Iran was on a collision course with the West yesterday as its president defied a diplomatic onslaught led by Washington and London to withdraw his calls for Israel to be "wiped off the map".
Mahmoud Ahmadinejad, supported by more than a million of his countrymen attending annual anti-Israel protest rallies in all major cities across Iran, said he stood by his remarks.
An Iranian cleric walks past an anti-Israel poster
The president marched alongside a mob of noisy students in Teheran waving placards carrying the exact words he used at an anti-Zionism rally earlier this week, and mocked Israel's strongest supporter, the United States.
"They become upset when they hear any voice of truth-seeking, " he said. "They think they are the absolute rulers of the world."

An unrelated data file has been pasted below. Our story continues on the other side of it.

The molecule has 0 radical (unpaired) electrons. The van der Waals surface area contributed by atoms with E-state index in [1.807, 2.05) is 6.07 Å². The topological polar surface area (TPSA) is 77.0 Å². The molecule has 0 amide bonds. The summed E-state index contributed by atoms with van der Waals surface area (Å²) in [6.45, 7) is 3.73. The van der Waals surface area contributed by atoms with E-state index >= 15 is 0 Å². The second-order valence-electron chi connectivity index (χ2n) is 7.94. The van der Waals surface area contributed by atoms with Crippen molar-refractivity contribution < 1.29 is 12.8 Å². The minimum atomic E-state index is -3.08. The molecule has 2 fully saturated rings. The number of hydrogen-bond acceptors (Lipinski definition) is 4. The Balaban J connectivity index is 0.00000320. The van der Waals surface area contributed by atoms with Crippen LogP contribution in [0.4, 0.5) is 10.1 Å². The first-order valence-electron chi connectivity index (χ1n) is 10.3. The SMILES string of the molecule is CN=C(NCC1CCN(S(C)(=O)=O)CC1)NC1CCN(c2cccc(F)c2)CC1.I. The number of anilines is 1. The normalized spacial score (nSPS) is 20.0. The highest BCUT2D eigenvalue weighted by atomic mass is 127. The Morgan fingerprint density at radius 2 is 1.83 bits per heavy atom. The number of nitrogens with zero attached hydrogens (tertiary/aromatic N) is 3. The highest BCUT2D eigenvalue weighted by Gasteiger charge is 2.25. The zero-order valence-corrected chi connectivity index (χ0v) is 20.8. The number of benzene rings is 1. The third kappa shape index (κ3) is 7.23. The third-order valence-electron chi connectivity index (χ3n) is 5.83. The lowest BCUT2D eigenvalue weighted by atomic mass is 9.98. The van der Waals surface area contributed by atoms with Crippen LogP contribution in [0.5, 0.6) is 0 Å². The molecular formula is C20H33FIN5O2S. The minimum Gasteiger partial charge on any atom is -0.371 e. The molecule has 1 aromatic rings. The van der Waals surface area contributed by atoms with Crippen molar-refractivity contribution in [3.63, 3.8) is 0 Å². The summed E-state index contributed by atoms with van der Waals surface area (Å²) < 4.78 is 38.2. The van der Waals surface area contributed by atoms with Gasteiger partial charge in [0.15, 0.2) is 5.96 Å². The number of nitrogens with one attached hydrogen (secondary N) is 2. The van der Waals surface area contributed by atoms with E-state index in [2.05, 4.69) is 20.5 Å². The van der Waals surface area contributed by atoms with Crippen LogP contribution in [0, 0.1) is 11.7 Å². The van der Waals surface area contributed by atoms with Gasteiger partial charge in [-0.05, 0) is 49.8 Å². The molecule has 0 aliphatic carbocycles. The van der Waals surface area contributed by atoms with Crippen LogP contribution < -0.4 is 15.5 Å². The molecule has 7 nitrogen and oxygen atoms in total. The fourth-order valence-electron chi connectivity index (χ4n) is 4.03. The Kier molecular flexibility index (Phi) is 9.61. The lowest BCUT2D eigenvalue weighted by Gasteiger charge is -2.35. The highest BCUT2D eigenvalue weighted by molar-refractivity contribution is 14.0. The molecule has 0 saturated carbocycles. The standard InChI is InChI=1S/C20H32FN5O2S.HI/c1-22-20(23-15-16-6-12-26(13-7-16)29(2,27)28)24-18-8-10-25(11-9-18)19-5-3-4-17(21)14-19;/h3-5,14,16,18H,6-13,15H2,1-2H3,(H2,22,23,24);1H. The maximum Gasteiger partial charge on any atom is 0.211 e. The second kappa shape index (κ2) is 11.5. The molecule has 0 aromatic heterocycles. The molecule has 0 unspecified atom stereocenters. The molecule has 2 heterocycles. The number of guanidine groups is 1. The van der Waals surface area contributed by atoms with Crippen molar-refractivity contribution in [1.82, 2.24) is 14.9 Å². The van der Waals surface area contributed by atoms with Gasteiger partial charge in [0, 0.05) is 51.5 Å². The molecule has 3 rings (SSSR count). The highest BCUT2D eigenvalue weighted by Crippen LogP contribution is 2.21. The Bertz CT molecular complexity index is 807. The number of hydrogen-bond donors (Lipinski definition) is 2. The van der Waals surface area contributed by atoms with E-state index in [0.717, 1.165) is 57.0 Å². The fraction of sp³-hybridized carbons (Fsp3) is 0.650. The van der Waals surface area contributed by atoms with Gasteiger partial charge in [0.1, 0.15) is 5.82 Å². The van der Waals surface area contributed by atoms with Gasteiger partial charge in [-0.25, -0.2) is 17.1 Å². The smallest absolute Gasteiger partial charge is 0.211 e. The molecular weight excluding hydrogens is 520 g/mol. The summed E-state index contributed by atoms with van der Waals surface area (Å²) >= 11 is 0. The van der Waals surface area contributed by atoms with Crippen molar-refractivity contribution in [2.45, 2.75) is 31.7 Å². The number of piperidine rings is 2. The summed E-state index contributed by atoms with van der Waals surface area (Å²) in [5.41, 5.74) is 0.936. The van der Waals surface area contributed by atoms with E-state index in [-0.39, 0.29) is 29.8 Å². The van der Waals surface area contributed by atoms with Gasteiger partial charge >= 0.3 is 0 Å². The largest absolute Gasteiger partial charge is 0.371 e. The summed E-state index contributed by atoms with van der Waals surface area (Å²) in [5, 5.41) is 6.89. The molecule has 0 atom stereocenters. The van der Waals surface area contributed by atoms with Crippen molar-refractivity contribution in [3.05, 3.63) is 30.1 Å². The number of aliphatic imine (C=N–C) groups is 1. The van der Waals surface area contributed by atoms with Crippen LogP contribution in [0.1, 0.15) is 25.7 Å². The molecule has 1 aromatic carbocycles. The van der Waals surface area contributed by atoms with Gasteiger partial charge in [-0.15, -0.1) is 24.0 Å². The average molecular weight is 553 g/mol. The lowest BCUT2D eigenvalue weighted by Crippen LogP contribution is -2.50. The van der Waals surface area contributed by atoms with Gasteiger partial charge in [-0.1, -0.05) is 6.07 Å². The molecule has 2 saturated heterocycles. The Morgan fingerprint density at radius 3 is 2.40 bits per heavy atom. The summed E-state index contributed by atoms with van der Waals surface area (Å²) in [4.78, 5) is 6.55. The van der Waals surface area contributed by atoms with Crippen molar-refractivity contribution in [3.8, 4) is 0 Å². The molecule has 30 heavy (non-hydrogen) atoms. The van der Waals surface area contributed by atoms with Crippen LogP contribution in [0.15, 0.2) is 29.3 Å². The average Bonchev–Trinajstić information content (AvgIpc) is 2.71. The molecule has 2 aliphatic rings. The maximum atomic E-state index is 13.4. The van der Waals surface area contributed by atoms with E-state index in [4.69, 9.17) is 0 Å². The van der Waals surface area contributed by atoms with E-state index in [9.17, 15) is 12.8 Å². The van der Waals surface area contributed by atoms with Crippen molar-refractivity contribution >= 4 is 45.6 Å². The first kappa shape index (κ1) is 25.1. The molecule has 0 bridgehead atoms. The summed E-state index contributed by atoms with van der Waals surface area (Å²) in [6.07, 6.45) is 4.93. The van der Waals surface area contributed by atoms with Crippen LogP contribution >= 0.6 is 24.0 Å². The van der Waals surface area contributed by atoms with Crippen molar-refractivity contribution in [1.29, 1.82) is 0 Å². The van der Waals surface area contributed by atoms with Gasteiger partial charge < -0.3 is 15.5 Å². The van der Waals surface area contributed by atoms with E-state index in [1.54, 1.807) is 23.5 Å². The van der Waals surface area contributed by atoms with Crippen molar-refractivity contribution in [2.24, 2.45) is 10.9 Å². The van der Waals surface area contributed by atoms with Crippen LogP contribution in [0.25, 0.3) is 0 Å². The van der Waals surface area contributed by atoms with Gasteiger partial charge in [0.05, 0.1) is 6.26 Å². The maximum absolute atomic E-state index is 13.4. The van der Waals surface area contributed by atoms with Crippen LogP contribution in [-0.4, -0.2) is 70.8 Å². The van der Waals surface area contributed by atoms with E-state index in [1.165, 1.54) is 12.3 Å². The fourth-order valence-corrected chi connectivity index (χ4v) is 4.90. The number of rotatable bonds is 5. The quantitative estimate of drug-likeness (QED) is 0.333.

By returning so bluntly to the old anti-Israel rhetoric common during Iran's Islamic Revolution of 1979, the president has radically changed Iran's relations with the West.
After a decade when most observers believed that the Islamic Republic had become more modern, Mr Ahmadinejad has taken a more hardline position.
With Iran continuing work on its nuclear programme, it is a change of policy with potentially enormous implications.
The Grim Milestone of Blogs "I find the language and rhetoric coming from America too confrontational" - Prince Charles "Nuts" - Gen McAuliffe America: Saving idiots from themselves since WWI
Friday, October 28, 2005
Iran 'on collision course' (Telegraph, UK)
Ahmadinijad [you can't misspell it in English, relax]